Bioinformatics - Projects

Project Principal Investigator
NeMO: Neuroscience Multi-Omic Archive Seth Ament PhD, Owen White PhD
GCID: Genome Center for Infectious Disease Claire M. Fraser PhD, David Rasko PhD, Owen White PhD
ECO: Evidence and Conclusion Ontology Michelle Gwinn-Giglio PhD
Analysis Engine Michelle Gwinn-Giglio PhD
Transformative Research Award (TR01) Julie Dunning Hotopp PhD
NSF Funded: ABI: Development Julie Dunning Hotopp PhD
SpeciateIT: A Fast Clustering-Free 16S Ribosomal RNA Gene Sequence Taxomic Assignment Tool Jacques Ravel PhD
VIRGO, a comprehensive non-redundant gene catalog Jacques Ravel PhD
DO: Disease Ontology Lynn Schriml PhD
DCPPC: The NIH Data Commons Pilot Phase Consortium Owen White PhD
HMP DACC Owen White PhD

NeMO: Neuroscience Multi-Omic Archive

As part of the NIH BRAIN Initiative, researchers at IGS have developed the Neuroscience Multi-Omic (NeMO) Archive, specifically focused on the storage and dissemination of omic data from the BRAIN initiative and related brain research projects. The repository provides a catalog of omics data from cells in the mammalian brain together with rich metadata about the studies. The NeMO Portal provides a query interface for users to explore this vast store of data.


This project explores the dynamic interactions between pathogens, hosts, microbiota, the immune system, and the environment, with the goal to provide a comprehensive understanding of the determinants of infectious disease. The project includes work on bacteria (Escherichia coli), fungi (Candida, Aspergillus, and Mucormycosis species), and eukaryotic parasites (Plasmodium and Brugia).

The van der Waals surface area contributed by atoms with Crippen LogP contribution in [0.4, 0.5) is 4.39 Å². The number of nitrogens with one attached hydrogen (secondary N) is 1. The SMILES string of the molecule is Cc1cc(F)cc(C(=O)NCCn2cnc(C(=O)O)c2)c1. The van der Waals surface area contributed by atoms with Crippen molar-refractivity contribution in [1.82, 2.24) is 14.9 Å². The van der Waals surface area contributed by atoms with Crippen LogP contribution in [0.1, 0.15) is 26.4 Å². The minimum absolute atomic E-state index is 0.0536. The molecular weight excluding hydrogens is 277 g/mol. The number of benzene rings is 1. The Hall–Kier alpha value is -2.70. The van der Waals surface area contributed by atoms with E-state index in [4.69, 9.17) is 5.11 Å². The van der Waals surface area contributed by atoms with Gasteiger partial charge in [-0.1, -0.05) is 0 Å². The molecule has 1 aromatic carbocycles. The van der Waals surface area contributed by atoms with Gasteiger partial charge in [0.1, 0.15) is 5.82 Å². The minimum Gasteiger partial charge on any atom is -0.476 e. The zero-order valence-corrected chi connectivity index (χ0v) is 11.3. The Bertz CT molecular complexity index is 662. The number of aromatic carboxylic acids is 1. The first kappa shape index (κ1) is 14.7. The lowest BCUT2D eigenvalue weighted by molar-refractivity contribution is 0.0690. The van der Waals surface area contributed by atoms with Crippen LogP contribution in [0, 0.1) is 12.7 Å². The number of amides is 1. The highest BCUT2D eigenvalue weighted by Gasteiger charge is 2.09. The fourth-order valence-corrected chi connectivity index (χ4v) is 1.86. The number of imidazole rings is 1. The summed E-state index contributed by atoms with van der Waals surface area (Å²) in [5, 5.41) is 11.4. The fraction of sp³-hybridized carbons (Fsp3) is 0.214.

ECO: Evidence and Conclusion Ontology

The Evidence and Conclusion Ontology (ECO) contains terms to describe types of evidence used in the process of biocuration. Capture of this information in a systemica way with an ontology, allows tracking of annotation provenance, establishment of quality control measures and query of evidence. ECO contains over 1500 terms and is in use by many leading biological resources including the Gene Ontology, UniProt and several model organism databases. ECO is continually being expanded and revised based on the needs of the biocuration community.

Analysis Engine

It has become relatively easy to acquire the genome sequence of prokaryotic organisms. However, there are still few options available for doing systematic, complete annotation of the whole genome using a robust annotation pipeline. The IGS Analysis Engine provides comprehensive automated annotation along with all underlying search data as well as tools for visualization and (optional) manual curation. In addition to single genome annotation, we also offer comparative analysis of multiple genomes with an associated visualization tool. These services are provided on a fee-for-service basis.

Transformative Research Award (TR01) — Extent & Significance of Bacterial DNA Integrations in the Human Cancer Genome.